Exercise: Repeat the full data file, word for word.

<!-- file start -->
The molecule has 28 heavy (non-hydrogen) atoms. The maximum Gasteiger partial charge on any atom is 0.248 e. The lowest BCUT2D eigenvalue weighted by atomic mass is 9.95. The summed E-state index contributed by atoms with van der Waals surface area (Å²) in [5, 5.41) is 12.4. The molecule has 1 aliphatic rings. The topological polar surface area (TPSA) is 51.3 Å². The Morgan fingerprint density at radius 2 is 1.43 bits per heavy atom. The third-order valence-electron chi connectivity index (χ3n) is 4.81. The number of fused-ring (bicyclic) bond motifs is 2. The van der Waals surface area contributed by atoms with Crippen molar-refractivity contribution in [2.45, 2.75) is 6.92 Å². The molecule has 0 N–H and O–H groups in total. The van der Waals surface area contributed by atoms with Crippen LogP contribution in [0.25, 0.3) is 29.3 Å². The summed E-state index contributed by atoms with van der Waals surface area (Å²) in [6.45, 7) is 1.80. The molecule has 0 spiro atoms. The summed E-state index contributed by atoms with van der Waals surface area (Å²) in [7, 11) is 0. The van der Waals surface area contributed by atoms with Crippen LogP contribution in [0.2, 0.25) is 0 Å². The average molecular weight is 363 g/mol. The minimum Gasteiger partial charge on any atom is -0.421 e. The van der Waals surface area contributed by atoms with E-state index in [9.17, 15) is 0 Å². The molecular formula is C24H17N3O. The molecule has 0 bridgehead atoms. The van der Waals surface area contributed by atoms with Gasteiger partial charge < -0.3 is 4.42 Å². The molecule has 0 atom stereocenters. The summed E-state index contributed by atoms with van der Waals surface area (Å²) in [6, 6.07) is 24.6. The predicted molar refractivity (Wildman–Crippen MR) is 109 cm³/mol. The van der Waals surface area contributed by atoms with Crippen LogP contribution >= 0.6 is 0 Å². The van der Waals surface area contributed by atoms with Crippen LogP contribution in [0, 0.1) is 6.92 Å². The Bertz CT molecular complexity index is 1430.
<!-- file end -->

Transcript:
The molecule has 28 heavy (non-hydrogen) atoms. The maximum Gasteiger partial charge on any atom is 0.248 e. The lowest BCUT2D eigenvalue weighted by atomic mass is 9.95. The summed E-state index contributed by atoms with van der Waals surface area (Å²) in [5, 5.41) is 12.4. The molecule has 1 aliphatic rings. The topological polar surface area (TPSA) is 51.3 Å². The Morgan fingerprint density at radius 2 is 1.43 bits per heavy atom. The third-order valence-electron chi connectivity index (χ3n) is 4.81. The number of fused-ring (bicyclic) bond motifs is 2. The van der Waals surface area contributed by atoms with Crippen molar-refractivity contribution in [2.45, 2.75) is 6.92 Å². The molecule has 0 N–H and O–H groups in total. The van der Waals surface area contributed by atoms with Crippen LogP contribution in [0.25, 0.3) is 29.3 Å². The summed E-state index contributed by atoms with van der Waals surface area (Å²) in [6.45, 7) is 1.80. The molecule has 0 spiro atoms. The summed E-state index contributed by atoms with van der Waals surface area (Å²) in [7, 11) is 0. The van der Waals surface area contributed by atoms with Crippen LogP contribution in [0.2, 0.25) is 0 Å². The average molecular weight is 363 g/mol. The minimum Gasteiger partial charge on any atom is -0.421 e. The van der Waals surface area contributed by atoms with E-state index in [9.17, 15) is 0 Å². The molecular formula is C24H17N3O. The molecule has 0 bridgehead atoms. The van der Waals surface area contributed by atoms with Gasteiger partial charge < -0.3 is 4.42 Å². The molecule has 0 atom stereocenters. The summed E-state index contributed by atoms with van der Waals surface area (Å²) in [6, 6.07) is 24.6. The predicted molar refractivity (Wildman–Crippen MR) is 109 cm³/mol. The van der Waals surface area contributed by atoms with Crippen LogP contribution >= 0.6 is 0 Å². The van der Waals surface area contributed by atoms with Crippen LogP contribution in [0, 0.1) is 6.92 Å². The Bertz CT molecular complexity index is 1430.